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New Political Activism Club Seeks Open Conversation

      Comprised of liberal, conservative and progressive members, new Eastern organization Political Activism Club (PAC) strives to make the campus a place of open conversation for controversial topics.

      Enacted by senior Samuel Vaughan in response to the 2016 presidential election, PAC launched in the beginning of this semester with help from its adviser, political science professor Dr. Sharon Gramby-Sobukwe. Vaughan, along with Katrina Belmontes, Peter Crawford, Stephen Krieble and Jon Thomas II, vowed to make their message of openness heard to the students and faculty of Eastern.

      Staying true to their promise, PAC teamed up with Refuge, EU’s LGBT+ alliance group, to organize a stand to fight for the neutralization of Eastern’s policies regarding LGBT+ students and faculty.

      Like the LGBT+ Solidarity Week that took place in mid-March, PAC plans to participate in other on-campus large-scale activities. Each week, the members of PAC gather to vote on a topic to tackle next. Because they choose to discuss one topic at a time, PAC can put forth the utmost amount of effort toward one issue. So throughout the week, following choosing a topic, the group strategically plans how they can actively involve students in their fight for justice for everyone, especially the marginalized.

      “We work to give [students] the tools to act on their beliefs in a tangible way,” Eastern alum and PAC board member Stephen Krieble says.

      In between topics, PAC divides into groups and assigns members to attend local rallies and protests, to call congresspeople and senators and to start conversations here on campus about various controversial topics.

      Because of their willingness to discuss controversial issues, Student Activities Board’s “Perspectives” was hosted by PAC on March 27. In their panel discussion, PAC asked questions regarding race relations in the United States. They questioned whether our economic system discriminates against people of color and what place hate speech has in constitutional law. On this panel, PAC had a variety of speakers from different backgrounds, which aided in their goal of having a fair, open discussion.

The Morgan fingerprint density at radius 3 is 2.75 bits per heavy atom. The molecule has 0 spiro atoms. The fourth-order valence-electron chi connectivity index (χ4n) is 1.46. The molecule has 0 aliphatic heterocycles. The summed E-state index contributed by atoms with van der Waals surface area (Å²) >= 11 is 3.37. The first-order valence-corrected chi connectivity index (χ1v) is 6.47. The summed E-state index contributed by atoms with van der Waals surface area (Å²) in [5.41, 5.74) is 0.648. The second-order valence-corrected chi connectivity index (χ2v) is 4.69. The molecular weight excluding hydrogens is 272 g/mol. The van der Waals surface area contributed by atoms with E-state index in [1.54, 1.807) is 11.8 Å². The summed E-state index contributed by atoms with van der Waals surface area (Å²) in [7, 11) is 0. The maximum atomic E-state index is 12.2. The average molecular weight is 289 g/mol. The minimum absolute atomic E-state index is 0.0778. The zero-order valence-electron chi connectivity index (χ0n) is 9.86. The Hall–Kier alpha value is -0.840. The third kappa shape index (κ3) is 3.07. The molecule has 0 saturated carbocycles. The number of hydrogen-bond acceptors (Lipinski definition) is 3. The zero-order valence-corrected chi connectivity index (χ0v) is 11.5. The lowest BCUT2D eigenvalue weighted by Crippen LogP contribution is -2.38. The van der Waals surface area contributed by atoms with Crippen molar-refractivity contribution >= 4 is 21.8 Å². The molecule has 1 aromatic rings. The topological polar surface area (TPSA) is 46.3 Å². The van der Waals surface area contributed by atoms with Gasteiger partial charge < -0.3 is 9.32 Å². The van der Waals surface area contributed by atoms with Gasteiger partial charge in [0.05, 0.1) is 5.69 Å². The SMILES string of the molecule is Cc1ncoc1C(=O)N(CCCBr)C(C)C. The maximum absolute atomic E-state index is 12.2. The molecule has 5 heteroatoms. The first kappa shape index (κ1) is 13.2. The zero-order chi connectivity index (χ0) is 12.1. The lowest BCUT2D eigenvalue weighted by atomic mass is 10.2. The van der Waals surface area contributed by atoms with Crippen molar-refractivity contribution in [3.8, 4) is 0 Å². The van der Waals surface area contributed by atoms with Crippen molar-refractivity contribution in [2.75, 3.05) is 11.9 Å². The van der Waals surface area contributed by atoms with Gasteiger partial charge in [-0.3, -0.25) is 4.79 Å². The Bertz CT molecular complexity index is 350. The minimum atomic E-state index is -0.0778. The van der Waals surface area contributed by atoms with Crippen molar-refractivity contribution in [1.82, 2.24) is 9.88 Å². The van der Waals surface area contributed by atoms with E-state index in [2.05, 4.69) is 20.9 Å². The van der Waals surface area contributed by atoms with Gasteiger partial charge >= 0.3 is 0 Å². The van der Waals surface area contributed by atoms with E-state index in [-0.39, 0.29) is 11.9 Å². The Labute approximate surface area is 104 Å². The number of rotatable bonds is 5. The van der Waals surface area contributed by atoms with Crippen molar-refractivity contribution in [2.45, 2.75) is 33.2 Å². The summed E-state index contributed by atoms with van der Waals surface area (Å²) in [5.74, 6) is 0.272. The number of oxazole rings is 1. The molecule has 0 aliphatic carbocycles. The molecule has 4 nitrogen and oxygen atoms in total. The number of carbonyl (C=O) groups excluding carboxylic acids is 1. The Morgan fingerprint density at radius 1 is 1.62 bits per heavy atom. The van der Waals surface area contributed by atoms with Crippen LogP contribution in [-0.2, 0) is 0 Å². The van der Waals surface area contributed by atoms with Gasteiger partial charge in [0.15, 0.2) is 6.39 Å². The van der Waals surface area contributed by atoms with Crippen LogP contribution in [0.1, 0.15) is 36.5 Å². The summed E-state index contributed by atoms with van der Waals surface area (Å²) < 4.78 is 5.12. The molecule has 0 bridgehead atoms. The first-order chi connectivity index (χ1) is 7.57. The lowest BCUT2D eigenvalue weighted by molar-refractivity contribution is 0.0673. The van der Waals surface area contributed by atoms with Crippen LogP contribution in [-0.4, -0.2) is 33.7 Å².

PAC openly recognizes that many students at Eastern have differing views. Some have thought that PAC is a liberal group, but that is far from the truth. PAC is very inclusive. Each member brings his or her different views to the meetings in order to help decipher what route the club should be taking. Because of their inclusiveness, PAC can make significant impact at Eastern as a united front.

      “There is no better place on campus to see just how much people are willing to give to each other and sacrifice only to see their brother or sister elevated. It’s beautiful, and it is what my faith is about,” Samuel Vaughan says.

      In the future, PAC hopes to get involved in local protests and marches. On March 30, PAC plans to send members to protest the gerrymandering of District 6, the district in which Eastern resides. This protest may change the act of Radnor being misrepresented as exclusively Republican in congressional elections. Further, PAC plans to send members to Washington, D.C. to discuss lobbying about climate change. Learning how to lobby on Capitol Hill can propel young adults into American topics that need for government attention.

      PAC hopes that their influence can bring about change and equality for those who desperately need it.

      PAC meets in the Gough Great Room on Thursdays at 7:30 p.m. To join, prospectives are encouraged to attend a meeting or speak to one of PAC’s founding members. For more information, visit their Facebook page, “EU Political Activism Club,” or contact board member Peter Crawford via email at pcrawfo3@eastern.edu.

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